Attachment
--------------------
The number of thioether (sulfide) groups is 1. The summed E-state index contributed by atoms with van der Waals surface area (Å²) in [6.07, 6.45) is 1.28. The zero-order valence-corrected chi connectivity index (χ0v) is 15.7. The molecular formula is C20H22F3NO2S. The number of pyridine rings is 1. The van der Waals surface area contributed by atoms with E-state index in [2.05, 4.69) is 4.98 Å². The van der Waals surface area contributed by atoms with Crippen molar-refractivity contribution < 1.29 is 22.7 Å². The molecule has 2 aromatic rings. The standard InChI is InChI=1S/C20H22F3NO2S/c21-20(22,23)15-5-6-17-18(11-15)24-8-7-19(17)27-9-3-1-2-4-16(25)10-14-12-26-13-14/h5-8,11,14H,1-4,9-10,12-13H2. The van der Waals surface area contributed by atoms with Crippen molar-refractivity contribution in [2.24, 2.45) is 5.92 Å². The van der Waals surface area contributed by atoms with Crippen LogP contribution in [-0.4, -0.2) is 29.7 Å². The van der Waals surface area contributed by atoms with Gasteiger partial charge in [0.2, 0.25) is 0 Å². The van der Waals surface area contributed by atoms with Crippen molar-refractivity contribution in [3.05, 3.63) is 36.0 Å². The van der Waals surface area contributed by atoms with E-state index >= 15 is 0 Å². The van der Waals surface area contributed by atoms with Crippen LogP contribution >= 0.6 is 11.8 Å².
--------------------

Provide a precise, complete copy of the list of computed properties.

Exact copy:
The number of thioether (sulfide) groups is 1. The summed E-state index contributed by atoms with van der Waals surface area (Å²) in [6.07, 6.45) is 1.28. The zero-order valence-corrected chi connectivity index (χ0v) is 15.7. The molecular formula is C20H22F3NO2S. The number of pyridine rings is 1. The van der Waals surface area contributed by atoms with E-state index in [2.05, 4.69) is 4.98 Å². The van der Waals surface area contributed by atoms with Crippen molar-refractivity contribution < 1.29 is 22.7 Å². The molecule has 2 aromatic rings. The standard InChI is InChI=1S/C20H22F3NO2S/c21-20(22,23)15-5-6-17-18(11-15)24-8-7-19(17)27-9-3-1-2-4-16(25)10-14-12-26-13-14/h5-8,11,14H,1-4,9-10,12-13H2. The van der Waals surface area contributed by atoms with Crippen molar-refractivity contribution in [2.24, 2.45) is 5.92 Å². The van der Waals surface area contributed by atoms with Crippen LogP contribution in [-0.4, -0.2) is 29.7 Å². The van der Waals surface area contributed by atoms with Gasteiger partial charge in [0.2, 0.25) is 0 Å². The van der Waals surface area contributed by atoms with Crippen molar-refractivity contribution in [3.05, 3.63) is 36.0 Å². The van der Waals surface area contributed by atoms with E-state index >= 15 is 0 Å². The van der Waals surface area contributed by atoms with Crippen LogP contribution >= 0.6 is 11.8 Å².